Making its bow at the Malaga Festival’s Spanish Screenings is “Trains Bound for the Sea,” the feature debut from directorial duo Hugo Obregón and Manuel Álvarez-Diestro.
The film tells the story of Lee Fan Bao – firstly through his grandfather’s quest to find him a suitable bride and later through the grandson’s experiences of finding love in London. The final vignette takes place in a rain-soaked Hong Kong and is flooded with a former boyfriend’s reminiscences of Fan Bao.
According to the two directors, who went to high school together in Santander before moving Stateside to study at Boston University, the deliberately oblique narrative was originally a trilogy of short films they had previously worked on, before reediting them from scratch, to make the feature.
The directors, who are currently seeking a distribution deal, talked with Variety about their directorial style and the continuity challenges involved in segueing from the three short films.
Hugo, what inspired you to reedit your shorts trilogy into a feature and what challenges did you face?
Obregón: We wanted to link up the stories, but via oblique angles. We’re inspired by the minimalism of Hou Hsiao-hsien and also Ozu Yasujiro and Michelangelo Antonioni. Our films are more about experiencing than knowing; and therefore feelings are felt, hopefully, rather than told or even seen.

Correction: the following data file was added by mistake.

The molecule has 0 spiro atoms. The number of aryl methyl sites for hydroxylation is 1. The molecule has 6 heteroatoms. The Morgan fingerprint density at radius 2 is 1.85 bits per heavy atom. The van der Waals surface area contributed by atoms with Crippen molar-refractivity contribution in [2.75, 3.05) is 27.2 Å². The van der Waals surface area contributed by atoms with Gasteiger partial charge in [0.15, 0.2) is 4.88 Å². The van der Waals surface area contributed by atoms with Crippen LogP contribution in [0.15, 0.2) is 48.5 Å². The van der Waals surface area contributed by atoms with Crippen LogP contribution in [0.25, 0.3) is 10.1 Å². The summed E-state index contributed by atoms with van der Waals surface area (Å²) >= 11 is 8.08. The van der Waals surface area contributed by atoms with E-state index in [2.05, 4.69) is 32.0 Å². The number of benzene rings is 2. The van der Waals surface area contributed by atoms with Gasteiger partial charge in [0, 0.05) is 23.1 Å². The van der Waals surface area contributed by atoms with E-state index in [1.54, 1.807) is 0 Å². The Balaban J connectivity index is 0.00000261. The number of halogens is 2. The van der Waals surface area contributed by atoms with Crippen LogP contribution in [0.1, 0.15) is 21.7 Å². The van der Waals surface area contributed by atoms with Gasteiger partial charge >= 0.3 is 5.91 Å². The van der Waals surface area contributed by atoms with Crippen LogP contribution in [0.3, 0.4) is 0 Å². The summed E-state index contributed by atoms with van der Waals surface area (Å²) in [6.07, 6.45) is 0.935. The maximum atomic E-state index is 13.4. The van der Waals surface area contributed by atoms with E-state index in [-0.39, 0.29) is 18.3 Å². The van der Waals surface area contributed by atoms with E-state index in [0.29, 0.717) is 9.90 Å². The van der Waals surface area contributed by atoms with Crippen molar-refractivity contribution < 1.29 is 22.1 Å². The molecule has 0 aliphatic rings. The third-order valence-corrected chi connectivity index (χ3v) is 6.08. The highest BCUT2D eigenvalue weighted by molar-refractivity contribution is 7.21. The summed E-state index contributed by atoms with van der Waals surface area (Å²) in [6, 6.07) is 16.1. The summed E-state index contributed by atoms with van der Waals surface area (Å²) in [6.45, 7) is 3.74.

Our first short set in Hong Kong, “Never Again This Flower,” did well on the short film festival circuit but the story was a bit obscure, even by our standards. So Manuel came up with the idea of telling the story of the departed from the first film.
The second film, “Last Days of Margaret Thatcher,” was shot in London, where Manuel was based there, and we wanted to use the landscape to convey a funereal mood rather than give it through action, dialogue or even through the expression of the actors.
Our third piece, “Another Year Without Love,”, was challenging because Manuel – the perennial traveller – was now living in Seoul, so we had to come up with a Korean link and explain that.
There were continuity issues in joining these together – for instance, Lady Thatcher’s funeral and the Peaceful Revolution in South Korea took place three years apart and, worse yet, in reverse order to our interests, but we wanted to incorporate them anyway, because it was part of our general scheme: To draw a parallel between the personal and the historical.
Manuel, you’re a celebrated built environment photographer – what role do buildings and place play in your films?
Álvarez-Diestro: Usually I know the buildings from my photographic work and show them to Hugo and we integrate them into the films. In a way, we first fall in love with the cities and the locations and then we bring the actors and [build] the story around it.
My experience taking photos of the built environment in many cities and Hugo’s appetite for walking with me through the metropolis has helped us in creating this film where the city has a central role as a backstage for human emotion.